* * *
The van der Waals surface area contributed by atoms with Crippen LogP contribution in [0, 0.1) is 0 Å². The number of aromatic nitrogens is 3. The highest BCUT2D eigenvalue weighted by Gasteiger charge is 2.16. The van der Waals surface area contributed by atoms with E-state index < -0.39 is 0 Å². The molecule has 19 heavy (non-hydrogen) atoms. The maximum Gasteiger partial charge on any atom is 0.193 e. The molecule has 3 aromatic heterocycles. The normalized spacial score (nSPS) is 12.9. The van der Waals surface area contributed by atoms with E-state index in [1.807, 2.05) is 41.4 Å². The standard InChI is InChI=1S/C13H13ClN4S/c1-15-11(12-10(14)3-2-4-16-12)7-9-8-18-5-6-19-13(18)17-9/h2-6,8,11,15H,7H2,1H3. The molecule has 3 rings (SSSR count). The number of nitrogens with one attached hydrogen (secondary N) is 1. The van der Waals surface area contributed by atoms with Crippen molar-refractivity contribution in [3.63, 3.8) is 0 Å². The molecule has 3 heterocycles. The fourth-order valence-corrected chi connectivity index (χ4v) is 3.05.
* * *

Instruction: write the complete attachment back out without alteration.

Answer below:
The van der Waals surface area contributed by atoms with Crippen LogP contribution in [0, 0.1) is 0 Å². The number of aromatic nitrogens is 3. The highest BCUT2D eigenvalue weighted by Gasteiger charge is 2.16. The van der Waals surface area contributed by atoms with E-state index < -0.39 is 0 Å². The molecule has 19 heavy (non-hydrogen) atoms. The maximum Gasteiger partial charge on any atom is 0.193 e. The molecule has 3 aromatic heterocycles. The normalized spacial score (nSPS) is 12.9. The van der Waals surface area contributed by atoms with E-state index in [1.807, 2.05) is 41.4 Å². The standard InChI is InChI=1S/C13H13ClN4S/c1-15-11(12-10(14)3-2-4-16-12)7-9-8-18-5-6-19-13(18)17-9/h2-6,8,11,15H,7H2,1H3. The molecule has 3 rings (SSSR count). The number of nitrogens with one attached hydrogen (secondary N) is 1. The van der Waals surface area contributed by atoms with Crippen molar-refractivity contribution in [3.63, 3.8) is 0 Å². The molecule has 3 heterocycles. The fourth-order valence-corrected chi connectivity index (χ4v) is 3.05.